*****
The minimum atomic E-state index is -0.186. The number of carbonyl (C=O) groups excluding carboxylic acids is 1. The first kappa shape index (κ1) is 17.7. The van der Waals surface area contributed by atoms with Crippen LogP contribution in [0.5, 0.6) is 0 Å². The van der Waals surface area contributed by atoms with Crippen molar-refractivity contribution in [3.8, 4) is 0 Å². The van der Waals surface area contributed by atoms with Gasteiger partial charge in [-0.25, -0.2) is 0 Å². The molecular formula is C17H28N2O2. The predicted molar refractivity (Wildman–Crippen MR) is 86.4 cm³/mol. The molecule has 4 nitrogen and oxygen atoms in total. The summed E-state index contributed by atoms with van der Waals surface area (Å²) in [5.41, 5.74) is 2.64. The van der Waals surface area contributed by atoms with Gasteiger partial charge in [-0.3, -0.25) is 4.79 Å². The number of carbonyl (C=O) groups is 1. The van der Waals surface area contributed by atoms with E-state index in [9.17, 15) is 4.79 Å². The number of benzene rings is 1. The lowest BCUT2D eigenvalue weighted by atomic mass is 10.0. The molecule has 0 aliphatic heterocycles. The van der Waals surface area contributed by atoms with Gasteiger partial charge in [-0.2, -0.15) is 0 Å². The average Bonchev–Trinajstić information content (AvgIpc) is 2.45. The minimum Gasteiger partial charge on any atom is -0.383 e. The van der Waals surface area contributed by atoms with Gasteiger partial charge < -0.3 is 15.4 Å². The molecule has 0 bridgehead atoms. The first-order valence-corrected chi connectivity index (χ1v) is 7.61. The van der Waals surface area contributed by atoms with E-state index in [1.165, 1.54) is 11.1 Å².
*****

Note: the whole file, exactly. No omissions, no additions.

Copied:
The minimum atomic E-state index is -0.186. The number of carbonyl (C=O) groups excluding carboxylic acids is 1. The first kappa shape index (κ1) is 17.7. The van der Waals surface area contributed by atoms with Crippen LogP contribution in [0.5, 0.6) is 0 Å². The van der Waals surface area contributed by atoms with Crippen molar-refractivity contribution in [3.8, 4) is 0 Å². The van der Waals surface area contributed by atoms with Gasteiger partial charge in [-0.25, -0.2) is 0 Å². The molecular formula is C17H28N2O2. The predicted molar refractivity (Wildman–Crippen MR) is 86.4 cm³/mol. The molecule has 4 nitrogen and oxygen atoms in total. The summed E-state index contributed by atoms with van der Waals surface area (Å²) in [5.41, 5.74) is 2.64. The van der Waals surface area contributed by atoms with Gasteiger partial charge in [-0.3, -0.25) is 4.79 Å². The number of carbonyl (C=O) groups is 1. The van der Waals surface area contributed by atoms with E-state index in [9.17, 15) is 4.79 Å². The number of benzene rings is 1. The lowest BCUT2D eigenvalue weighted by atomic mass is 10.0. The molecule has 0 aliphatic heterocycles. The van der Waals surface area contributed by atoms with Gasteiger partial charge in [-0.2, -0.15) is 0 Å². The average Bonchev–Trinajstić information content (AvgIpc) is 2.45. The minimum Gasteiger partial charge on any atom is -0.383 e. The van der Waals surface area contributed by atoms with Gasteiger partial charge < -0.3 is 15.4 Å². The molecule has 0 bridgehead atoms. The first-order valence-corrected chi connectivity index (χ1v) is 7.61. The van der Waals surface area contributed by atoms with E-state index in [1.165, 1.54) is 11.1 Å².